I hear a lot of people saying that boxing is a lot more anaerobic than aerobic and that long distance running will do little for a fighter to prepare him for the ring. I see this listed on Bodybuilding.com in this article and my own personal training teachers back in the day shared the same sentiment.
The theory is that you should only focus on fast paced action and leave the long distance running out even though the greatest boxers in the world have all used and continue to use long distance running in the build up to their fights.
So, do you want to believe the greatest fighters on the planet such as Muhammed Ali, Floyd Mayweather and Manny Pacquiao or a personal trainer who focusses on lifting weights and body composition but probably never got in the ring? The truth is that both the Aerobic and Anaerobic elements of boxing are crucial to a fighter who wants to go all the way.
The Energy Bars In Old Boxing Games
Think of it like the old computer games when each fighter has two energy bars, one that goes down quickly as you throw punches and one that wears down slowly as the fight progresses. The fast moving bar is the anaerobic conditioning and the bar that depletes more slowly is the aerobic fitness.
If you want to recover quickly for a longer period of time, you need an aerobic base. Even if your fight will only be short, you want to keep that aerobic bar full so you can recover quickly between flurries and between rounds and you will lose power and speed as your aerobic bar gets lower.
One exercise is not 100% aerobic or anaerobic, it is a sliding scale and the more intense the exercise the more it moves towards the anaerobic end of the scale and the slower pace it is, the more aerobic it is in nature. A good fast paced 10km run is perfect for the sport of boxing regardless of what any personal trainers will say.
The Aerobic System
That being said, I can understand the viewpoint of these personal trainers only training faster paced methods when it comes to amateur fights which may only last for three rounds. For these types of fights, you will be better suited to the faster pace running and exercise especially as the fight draws closer.
I get the point that if you are only fighting for 10 minutes, you don’t need to be out running for an hour and as the fight draws nearer I can certainly understand that and would be advocating shorter, higher intensity drills for anybody whose going to be fighting in the next three weeks.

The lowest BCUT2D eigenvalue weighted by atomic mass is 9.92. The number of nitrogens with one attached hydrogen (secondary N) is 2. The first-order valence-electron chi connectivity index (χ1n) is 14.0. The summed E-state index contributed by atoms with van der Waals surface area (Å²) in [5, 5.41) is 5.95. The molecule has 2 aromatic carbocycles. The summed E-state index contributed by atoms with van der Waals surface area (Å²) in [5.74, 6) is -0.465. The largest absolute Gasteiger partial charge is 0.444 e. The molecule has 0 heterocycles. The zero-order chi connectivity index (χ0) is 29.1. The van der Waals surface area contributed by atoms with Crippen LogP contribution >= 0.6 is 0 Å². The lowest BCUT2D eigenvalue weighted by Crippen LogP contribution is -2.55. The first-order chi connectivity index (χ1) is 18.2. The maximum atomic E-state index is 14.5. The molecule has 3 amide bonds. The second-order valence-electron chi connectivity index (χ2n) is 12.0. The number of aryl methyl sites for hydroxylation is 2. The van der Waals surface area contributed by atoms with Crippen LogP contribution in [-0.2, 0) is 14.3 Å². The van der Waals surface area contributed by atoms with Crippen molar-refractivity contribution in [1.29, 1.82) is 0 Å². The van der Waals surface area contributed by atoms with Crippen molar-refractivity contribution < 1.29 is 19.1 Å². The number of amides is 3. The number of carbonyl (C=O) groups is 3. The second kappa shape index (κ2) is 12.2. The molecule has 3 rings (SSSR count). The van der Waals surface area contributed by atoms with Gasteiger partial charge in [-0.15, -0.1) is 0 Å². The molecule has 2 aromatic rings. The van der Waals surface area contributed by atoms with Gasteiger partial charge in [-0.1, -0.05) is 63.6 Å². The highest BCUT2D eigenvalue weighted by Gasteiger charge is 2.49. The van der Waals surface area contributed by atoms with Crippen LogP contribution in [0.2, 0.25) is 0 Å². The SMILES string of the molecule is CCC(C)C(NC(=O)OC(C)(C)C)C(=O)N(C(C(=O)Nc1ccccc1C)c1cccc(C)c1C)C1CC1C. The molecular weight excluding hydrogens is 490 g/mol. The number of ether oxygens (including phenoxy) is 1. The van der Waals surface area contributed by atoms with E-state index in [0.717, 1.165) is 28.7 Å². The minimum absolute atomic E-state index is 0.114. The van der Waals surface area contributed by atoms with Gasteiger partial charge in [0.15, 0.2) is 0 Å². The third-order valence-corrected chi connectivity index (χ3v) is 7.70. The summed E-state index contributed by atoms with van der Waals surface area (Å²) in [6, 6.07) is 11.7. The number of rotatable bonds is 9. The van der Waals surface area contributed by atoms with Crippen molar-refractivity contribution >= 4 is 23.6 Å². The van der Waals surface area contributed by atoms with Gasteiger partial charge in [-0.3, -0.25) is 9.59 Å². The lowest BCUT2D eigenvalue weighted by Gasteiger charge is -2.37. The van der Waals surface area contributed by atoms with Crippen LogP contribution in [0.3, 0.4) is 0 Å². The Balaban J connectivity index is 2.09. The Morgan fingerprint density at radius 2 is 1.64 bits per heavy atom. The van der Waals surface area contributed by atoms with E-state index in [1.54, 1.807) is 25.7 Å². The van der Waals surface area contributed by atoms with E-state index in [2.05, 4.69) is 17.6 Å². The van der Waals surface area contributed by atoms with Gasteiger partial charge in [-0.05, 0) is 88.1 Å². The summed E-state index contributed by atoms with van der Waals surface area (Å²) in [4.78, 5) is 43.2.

I still believe strongly that if you have a fight in 8-4 weeks you should still be doing at least a 10km run once per week or two 5 km runs.
Two Reasons For This
Aerobic Fitness Is The Base You Build On
You can’t build a strong anaerobic conditioning system without having a strong aerobic foundation in place. You can build that aerobic conditioning with only work in the gym and faster pace running but long distance runs of around 10km are more effective in my opinion for putting a solid foundation in place for you to build on.
Your Aerobic Fitness Will Determine How Fast You Can Recover As The Fight Goes On
Boxing isn’t constant anaerobically intense action even when the fights are fast paced. There are also times when the fighters and moving around the ring, on the feet and not throwing punches and it is at these times when the fighter with the better aerobic conditioning will recover quicker as the fight wears on and both guys get tired.
In the break between rounds, especially as the fight goes on, it is not only your anaerobic conditioning that will help you to recover and come out the next round just as fresh as the first, but your aerobic conditioning will also play and major role, making it just as important as your anaerobic conditioning.
The Importance Of Anaerobic Conditioning
Anaerobic exercise is fast past and it refers to flurries of intense exercise from 5 second to a minute and it is symbolised by the muscles getting filled with lactic acid and becoming sore. Think strength training, pad drills and heavy bag drills where you punch as fast as you can for 30 seconds or a minute.
When the fighters engage and are throwing punches, this is anaerobic and the anaerobic conditioning which is built on a solid aerobic base, will allow to throw a 5 or 6 punch combos and recover quickly so you can throw more hard punches again within a couple of seconds.
Won’t Lose Speed And Power And Reaction Times
If you’re anaerobic system is in poor condition and you throw a 5 punch combo you will get slower, your power will decrease and your reactions times will disappear. If you get tired and your jab isn’t strong enough to keep your opponent at bay, they will walk in and land their shots at will.
Your hands will be slower and you won’t be able to get your guard in place quickly enough to block punches and you won’t be able to counter quickly enough either.